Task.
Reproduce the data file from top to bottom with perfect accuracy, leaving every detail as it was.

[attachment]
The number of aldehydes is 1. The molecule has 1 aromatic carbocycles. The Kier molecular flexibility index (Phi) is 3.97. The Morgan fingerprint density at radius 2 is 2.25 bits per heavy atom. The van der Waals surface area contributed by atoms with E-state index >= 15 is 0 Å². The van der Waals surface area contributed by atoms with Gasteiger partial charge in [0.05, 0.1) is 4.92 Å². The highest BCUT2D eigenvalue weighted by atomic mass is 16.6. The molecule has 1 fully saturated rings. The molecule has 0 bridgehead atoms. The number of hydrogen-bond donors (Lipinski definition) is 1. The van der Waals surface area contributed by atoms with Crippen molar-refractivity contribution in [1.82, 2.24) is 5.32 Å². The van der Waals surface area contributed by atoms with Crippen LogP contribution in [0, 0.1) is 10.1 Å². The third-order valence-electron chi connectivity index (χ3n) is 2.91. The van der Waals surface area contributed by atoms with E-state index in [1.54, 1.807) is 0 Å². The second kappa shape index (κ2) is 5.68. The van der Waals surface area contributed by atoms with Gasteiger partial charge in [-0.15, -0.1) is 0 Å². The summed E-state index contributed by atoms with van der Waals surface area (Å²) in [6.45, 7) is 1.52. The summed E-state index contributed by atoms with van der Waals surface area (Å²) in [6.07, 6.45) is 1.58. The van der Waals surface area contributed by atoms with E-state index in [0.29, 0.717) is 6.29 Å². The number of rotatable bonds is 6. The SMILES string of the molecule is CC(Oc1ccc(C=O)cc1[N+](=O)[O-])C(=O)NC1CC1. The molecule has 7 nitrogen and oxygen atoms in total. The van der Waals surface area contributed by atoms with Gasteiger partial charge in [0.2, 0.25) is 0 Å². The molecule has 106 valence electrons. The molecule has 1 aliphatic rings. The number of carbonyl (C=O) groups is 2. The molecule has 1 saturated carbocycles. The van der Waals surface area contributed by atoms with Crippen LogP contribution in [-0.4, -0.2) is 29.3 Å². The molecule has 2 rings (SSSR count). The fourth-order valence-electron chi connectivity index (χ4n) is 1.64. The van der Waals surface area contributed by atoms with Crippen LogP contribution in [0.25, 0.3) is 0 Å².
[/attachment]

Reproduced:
The number of aldehydes is 1. The molecule has 1 aromatic carbocycles. The Kier molecular flexibility index (Phi) is 3.97. The Morgan fingerprint density at radius 2 is 2.25 bits per heavy atom. The van der Waals surface area contributed by atoms with E-state index >= 15 is 0 Å². The van der Waals surface area contributed by atoms with Gasteiger partial charge in [0.05, 0.1) is 4.92 Å². The highest BCUT2D eigenvalue weighted by atomic mass is 16.6. The molecule has 1 fully saturated rings. The molecule has 0 bridgehead atoms. The number of hydrogen-bond donors (Lipinski definition) is 1. The van der Waals surface area contributed by atoms with Crippen molar-refractivity contribution in [1.82, 2.24) is 5.32 Å². The van der Waals surface area contributed by atoms with Crippen LogP contribution in [0, 0.1) is 10.1 Å². The third-order valence-electron chi connectivity index (χ3n) is 2.91. The van der Waals surface area contributed by atoms with E-state index in [1.54, 1.807) is 0 Å². The second kappa shape index (κ2) is 5.68. The van der Waals surface area contributed by atoms with Gasteiger partial charge in [-0.15, -0.1) is 0 Å². The summed E-state index contributed by atoms with van der Waals surface area (Å²) in [6.45, 7) is 1.52. The summed E-state index contributed by atoms with van der Waals surface area (Å²) in [6.07, 6.45) is 1.58. The van der Waals surface area contributed by atoms with E-state index in [0.29, 0.717) is 6.29 Å². The number of rotatable bonds is 6. The SMILES string of the molecule is CC(Oc1ccc(C=O)cc1[N+](=O)[O-])C(=O)NC1CC1. The molecule has 7 nitrogen and oxygen atoms in total. The van der Waals surface area contributed by atoms with Gasteiger partial charge in [0.2, 0.25) is 0 Å². The molecule has 106 valence electrons. The molecule has 1 aliphatic rings. The number of carbonyl (C=O) groups is 2. The molecule has 1 saturated carbocycles. The van der Waals surface area contributed by atoms with Crippen LogP contribution in [-0.4, -0.2) is 29.3 Å². The molecule has 2 rings (SSSR count). The fourth-order valence-electron chi connectivity index (χ4n) is 1.64. The van der Waals surface area contributed by atoms with Crippen LogP contribution in [0.25, 0.3) is 0 Å².